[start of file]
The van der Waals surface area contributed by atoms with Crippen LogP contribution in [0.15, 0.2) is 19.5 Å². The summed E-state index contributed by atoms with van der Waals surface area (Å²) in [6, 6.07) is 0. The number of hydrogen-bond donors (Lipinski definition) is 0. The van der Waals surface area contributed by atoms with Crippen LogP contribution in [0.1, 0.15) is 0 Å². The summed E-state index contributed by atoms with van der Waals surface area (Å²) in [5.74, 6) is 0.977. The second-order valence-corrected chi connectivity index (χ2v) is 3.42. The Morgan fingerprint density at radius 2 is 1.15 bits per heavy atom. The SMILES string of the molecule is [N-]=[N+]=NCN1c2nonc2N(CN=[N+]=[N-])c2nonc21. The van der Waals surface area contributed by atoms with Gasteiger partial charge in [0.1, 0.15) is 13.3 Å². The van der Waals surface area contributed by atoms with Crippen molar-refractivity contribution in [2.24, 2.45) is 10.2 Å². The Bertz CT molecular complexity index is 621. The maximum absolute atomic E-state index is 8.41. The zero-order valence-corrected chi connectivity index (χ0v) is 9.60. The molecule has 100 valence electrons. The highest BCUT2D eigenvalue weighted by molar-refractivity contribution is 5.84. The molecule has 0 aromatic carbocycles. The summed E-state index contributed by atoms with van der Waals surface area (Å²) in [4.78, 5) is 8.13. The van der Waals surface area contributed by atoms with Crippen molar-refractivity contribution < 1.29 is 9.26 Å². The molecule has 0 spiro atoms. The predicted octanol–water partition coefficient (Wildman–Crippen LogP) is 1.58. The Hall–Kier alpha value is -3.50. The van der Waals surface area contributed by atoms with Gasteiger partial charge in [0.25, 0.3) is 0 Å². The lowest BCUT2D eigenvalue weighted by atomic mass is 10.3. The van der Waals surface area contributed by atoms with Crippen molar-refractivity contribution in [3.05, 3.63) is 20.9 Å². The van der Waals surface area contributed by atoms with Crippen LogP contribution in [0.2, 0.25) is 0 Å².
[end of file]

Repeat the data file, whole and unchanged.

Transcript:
The van der Waals surface area contributed by atoms with Crippen LogP contribution in [0.15, 0.2) is 19.5 Å². The summed E-state index contributed by atoms with van der Waals surface area (Å²) in [6, 6.07) is 0. The number of hydrogen-bond donors (Lipinski definition) is 0. The van der Waals surface area contributed by atoms with Crippen LogP contribution in [0.1, 0.15) is 0 Å². The summed E-state index contributed by atoms with van der Waals surface area (Å²) in [5.74, 6) is 0.977. The second-order valence-corrected chi connectivity index (χ2v) is 3.42. The Morgan fingerprint density at radius 2 is 1.15 bits per heavy atom. The SMILES string of the molecule is [N-]=[N+]=NCN1c2nonc2N(CN=[N+]=[N-])c2nonc21. The van der Waals surface area contributed by atoms with Gasteiger partial charge in [0.1, 0.15) is 13.3 Å². The van der Waals surface area contributed by atoms with Crippen molar-refractivity contribution in [2.24, 2.45) is 10.2 Å². The Bertz CT molecular complexity index is 621. The maximum absolute atomic E-state index is 8.41. The zero-order valence-corrected chi connectivity index (χ0v) is 9.60. The molecule has 100 valence electrons. The highest BCUT2D eigenvalue weighted by molar-refractivity contribution is 5.84. The molecule has 0 aromatic carbocycles. The summed E-state index contributed by atoms with van der Waals surface area (Å²) in [4.78, 5) is 8.13. The van der Waals surface area contributed by atoms with Crippen molar-refractivity contribution < 1.29 is 9.26 Å². The molecule has 0 spiro atoms. The predicted octanol–water partition coefficient (Wildman–Crippen LogP) is 1.58. The Hall–Kier alpha value is -3.50. The van der Waals surface area contributed by atoms with Gasteiger partial charge in [0.25, 0.3) is 0 Å². The lowest BCUT2D eigenvalue weighted by atomic mass is 10.3. The van der Waals surface area contributed by atoms with Crippen molar-refractivity contribution in [3.05, 3.63) is 20.9 Å². The van der Waals surface area contributed by atoms with Crippen LogP contribution in [0.2, 0.25) is 0 Å².